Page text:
As in years past, a large contingent of dental hygiene students from Boston University Goldman School of Dental Medicine, Mt. Ida College, and Tunxis Community College (CT) attended the conference along with faculty members.

Afternoon sessions focused on a range of topics: recruitment of oral health professionals, successful school oral health programs, water fluoridation campaigns, and the "culture of poverty," among others. Read the speakers' presentations here.

University of New England Dental School Opens with 64 Students

UNE Dental School
The School, located in Portland, ME, welcomed its inaugural class on August 28, 2013. Classes are being held in the new Oral Health Center on Stevens Avenue; a formal dedication will take place on Oct 2,2013. The class includes 24 students from Maine, five from New Hampshire, and four from Vermont, with the other students representing 16 states and Canada.

College of Dental Medicine Dean James Koelbl said the focus on the fourth year will be on"extensive clinical experience in a distributed, community-based clinical learning environment across northern New England."

Once the College is fully operational, faculty and students will provide approximately 12,000-15,000 patient visits per year in the Oral Health Center, with an additional 20,000-25,000 visits per year provided in the community-based network.


New Hampshire Wins Oral Health Grant from CDC

In more good news on the oral health front, New Hampshire was one of 21 recipients awarded a "State Oral Disease Prevention Program" grant from the Centers for Disease Control (CDC).

Aim of the grant program is to assist state health departments with improving the oral health of their residents, in particular those children and adults who are most at risk for oral health diseases.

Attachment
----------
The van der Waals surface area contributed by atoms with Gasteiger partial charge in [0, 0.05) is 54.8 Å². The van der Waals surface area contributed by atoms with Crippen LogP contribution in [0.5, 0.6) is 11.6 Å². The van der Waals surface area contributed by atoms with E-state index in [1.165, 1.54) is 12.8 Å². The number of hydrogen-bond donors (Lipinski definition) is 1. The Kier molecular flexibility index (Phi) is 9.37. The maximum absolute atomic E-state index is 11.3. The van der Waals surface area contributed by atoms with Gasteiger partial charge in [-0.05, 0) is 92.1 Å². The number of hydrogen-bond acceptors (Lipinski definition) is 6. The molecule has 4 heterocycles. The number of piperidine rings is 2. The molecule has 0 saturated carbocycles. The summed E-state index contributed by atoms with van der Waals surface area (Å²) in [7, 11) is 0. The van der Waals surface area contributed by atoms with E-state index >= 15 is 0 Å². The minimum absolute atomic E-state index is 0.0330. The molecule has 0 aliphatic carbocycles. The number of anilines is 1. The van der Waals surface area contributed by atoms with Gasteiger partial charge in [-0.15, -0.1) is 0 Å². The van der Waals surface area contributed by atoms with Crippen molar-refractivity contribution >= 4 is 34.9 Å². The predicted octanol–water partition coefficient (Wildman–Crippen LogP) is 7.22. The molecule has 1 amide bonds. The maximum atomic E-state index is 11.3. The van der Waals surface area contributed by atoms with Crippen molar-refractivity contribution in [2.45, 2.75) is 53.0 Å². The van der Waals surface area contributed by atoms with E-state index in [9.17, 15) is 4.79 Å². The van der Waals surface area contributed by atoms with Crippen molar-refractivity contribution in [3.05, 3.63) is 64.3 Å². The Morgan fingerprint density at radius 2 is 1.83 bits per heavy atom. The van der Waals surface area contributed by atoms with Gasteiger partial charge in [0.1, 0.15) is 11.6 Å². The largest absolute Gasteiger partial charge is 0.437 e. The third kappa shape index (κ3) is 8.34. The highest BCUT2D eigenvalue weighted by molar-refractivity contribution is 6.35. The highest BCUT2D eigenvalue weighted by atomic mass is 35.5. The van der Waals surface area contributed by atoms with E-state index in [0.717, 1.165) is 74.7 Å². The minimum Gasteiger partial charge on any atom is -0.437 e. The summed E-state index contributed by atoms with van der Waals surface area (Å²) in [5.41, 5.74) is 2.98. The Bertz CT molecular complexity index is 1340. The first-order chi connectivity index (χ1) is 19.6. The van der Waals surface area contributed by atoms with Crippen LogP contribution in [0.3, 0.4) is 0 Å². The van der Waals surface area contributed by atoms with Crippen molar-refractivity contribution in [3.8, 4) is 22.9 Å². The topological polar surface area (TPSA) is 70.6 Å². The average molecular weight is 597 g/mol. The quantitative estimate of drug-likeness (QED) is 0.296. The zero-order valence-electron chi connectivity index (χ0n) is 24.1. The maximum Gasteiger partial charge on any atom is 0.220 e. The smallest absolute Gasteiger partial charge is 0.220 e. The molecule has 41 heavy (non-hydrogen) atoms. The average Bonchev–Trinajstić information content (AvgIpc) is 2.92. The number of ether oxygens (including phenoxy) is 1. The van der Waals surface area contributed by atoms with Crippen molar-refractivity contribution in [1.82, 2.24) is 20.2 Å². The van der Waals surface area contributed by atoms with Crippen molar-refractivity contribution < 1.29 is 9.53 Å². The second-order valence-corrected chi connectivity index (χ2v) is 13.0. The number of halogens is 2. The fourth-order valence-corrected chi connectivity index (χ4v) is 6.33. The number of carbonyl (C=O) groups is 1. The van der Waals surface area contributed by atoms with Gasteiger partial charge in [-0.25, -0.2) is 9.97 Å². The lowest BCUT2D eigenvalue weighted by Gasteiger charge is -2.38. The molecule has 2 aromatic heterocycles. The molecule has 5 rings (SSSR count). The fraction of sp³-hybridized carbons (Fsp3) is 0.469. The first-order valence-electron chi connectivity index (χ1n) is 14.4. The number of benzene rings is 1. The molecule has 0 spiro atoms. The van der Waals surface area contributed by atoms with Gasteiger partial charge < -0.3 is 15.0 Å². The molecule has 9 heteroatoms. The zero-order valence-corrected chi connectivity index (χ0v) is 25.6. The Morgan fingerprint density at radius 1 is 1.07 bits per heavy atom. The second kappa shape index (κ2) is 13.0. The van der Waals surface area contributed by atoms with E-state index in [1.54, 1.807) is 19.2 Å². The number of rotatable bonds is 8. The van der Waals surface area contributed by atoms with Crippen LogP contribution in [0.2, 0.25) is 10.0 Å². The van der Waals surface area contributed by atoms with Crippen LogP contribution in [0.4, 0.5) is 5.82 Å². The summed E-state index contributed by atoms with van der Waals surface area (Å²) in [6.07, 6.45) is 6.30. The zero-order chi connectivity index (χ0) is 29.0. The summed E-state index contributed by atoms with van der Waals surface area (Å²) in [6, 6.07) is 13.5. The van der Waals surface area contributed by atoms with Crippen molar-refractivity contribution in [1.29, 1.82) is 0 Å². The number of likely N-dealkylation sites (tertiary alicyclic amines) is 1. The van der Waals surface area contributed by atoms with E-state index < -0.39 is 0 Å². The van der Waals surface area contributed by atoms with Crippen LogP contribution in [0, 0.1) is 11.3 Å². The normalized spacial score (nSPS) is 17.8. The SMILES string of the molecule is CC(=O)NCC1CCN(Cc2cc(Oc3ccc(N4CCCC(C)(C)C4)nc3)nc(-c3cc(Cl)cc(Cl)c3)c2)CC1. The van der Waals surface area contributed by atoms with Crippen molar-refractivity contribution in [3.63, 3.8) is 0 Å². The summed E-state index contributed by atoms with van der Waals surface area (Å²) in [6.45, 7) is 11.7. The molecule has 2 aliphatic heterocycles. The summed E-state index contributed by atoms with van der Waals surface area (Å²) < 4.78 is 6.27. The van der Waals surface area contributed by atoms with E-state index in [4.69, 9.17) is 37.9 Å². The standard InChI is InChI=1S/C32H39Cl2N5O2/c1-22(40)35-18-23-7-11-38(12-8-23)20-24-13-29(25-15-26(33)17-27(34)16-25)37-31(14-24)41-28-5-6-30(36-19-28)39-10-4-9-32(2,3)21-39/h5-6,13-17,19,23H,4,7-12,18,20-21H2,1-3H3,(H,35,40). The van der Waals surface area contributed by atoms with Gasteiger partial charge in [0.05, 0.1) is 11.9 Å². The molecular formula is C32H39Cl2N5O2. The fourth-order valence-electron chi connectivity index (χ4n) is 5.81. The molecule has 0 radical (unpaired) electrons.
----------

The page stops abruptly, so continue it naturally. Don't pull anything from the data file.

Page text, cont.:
In announcing the grant, Dr. Jose Montero, Director of Public Health at the NH Department of Health and Human Services, had this to say:

"The health field has learned much more recently about the connection between oral health and overall health.This grant will allow us to build infrastructure and capacity to assess the places in the State where the dental workforce is insufficient, to monitor and evaluate fluoridation efforts, and to develop a plan that addresses barriers to achieving good oral health for all New Hampshire residents."

New Hampshire is receiving $230,000 in the first year of the grant. The grants are renewable for up to five years.

RoundTable member Nancy Martin is DHHS Oral Health Program Manager.

$300,000 Grant for Mental Health, other Health Care Services for Maine's Rural Veterans
Matthew Chandler, RoundTable Board member, and Director, Rural Health and Primary Care, Maine CDC, Maine DHHS, received the good news on September 12:

Maine has been awarded a $300,000 grant to improve the quality of mental health and other critical healthcare services for veterans living in rural areas. Montana and Alaska are also receiving the same award, designed to enhance crisis intervention services through telehealth technologies. These services will enable health providers to coordinate care wirelessly and electronically across long distances to detect and treat post-traumatic stress disorders (PTSD), traumatic brain injury, and other injuries for rural veterans.

The grants, funded by HHS' Health Resources and Services Administration, are part of an ongoing collaboration between HHS and the Department of Veterans Affairs (VA) to implement a 21st century information infrastructure for rural health. The programs are designed to build on existing networks of care among health care entities such as critical access hospitals, home health agencies, community mental health clinics and other providers of mental health services.

The Maine Department of Health and Human Services has three basic objectives for the funding:

  1. Use the statewide health information exchange (HIE) to improve care coordination for veterans seen by both the VA and private providers;
  2. Provide coordinated and collaborative support to VA providers for implementing HIE connection, and;
  3. Make statewide HIE records available to veterans who are accessing their medical records information.
In the next issue of the newsletter we will have more detail on how Matt Chandler and his team plan to move forward with this key initiative that offers so much promise to rural veterans and their health care providers.